A new center of economic development will emerge in Central Eurasia
The long-term deterioration of relations with the West, hopefully less dramatic in the future than now, and the need for restructuring foreign economic relations, largely malformed during the years of disintegration and chaotic attempts to restore them, make the partial economic turn to the East all the more necessary. The turn has started and it should be expanded.
Those of us who for years tried to prove the benefits of such a turn, feel satisfaction… but also concern.
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After years of debates and bureaucratic skirmish, in 2014 – at last – Russia began to build an institutional framework for implementing a new development model in the Far East that suggests the creation of territories of rapid development (TRD) and support of priority investment projects geared to boost exports to the Asia Pacific region.
It is would be out of trend to praise the government and its work, but the Ministry for the Development of the Far East and the vice-premier who oversees it are really doing well. The ministry’s powers have been clearly defined, a law on TRDs has been adopted, and the rules of selecting priority investment projects have been approved. There is now more clarity about the Far East and Baikal region Development Fund as its authorized capital will be increased with taxes collected in the region. TRDs and investment projects to be implemented in 2015 are expected to be selected within a month.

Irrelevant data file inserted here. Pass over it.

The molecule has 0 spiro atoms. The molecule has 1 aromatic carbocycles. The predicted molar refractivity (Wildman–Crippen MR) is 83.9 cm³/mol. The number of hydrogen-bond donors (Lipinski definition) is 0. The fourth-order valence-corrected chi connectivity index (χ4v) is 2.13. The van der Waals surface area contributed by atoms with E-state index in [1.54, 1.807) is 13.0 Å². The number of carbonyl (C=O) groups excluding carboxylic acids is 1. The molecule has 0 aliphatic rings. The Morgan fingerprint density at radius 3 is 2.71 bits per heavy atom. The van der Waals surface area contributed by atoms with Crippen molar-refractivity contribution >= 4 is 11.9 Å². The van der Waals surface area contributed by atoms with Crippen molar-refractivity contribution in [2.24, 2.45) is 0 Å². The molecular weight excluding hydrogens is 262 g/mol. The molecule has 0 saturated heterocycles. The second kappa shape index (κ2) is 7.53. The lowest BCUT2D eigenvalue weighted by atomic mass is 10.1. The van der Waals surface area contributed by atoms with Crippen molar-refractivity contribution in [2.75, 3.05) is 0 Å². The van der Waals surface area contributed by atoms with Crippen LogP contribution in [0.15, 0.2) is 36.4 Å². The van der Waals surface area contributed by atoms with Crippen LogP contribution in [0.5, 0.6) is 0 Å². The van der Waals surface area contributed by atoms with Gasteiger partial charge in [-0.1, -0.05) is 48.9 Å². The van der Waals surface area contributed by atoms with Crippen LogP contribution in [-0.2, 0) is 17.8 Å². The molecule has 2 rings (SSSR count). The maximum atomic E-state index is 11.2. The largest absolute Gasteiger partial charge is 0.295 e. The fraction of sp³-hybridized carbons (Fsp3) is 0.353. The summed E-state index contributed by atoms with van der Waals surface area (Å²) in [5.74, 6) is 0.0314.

But the overall economic situation in Russia is worsening. With Crimea having become a new regional budget priority, a considerable part of the elite, which had always been skeptical about the turn to the East, called for holding it off. In the middle of 2014, the previously declared project for the development of the country’s eastern regions basically came to a standstill.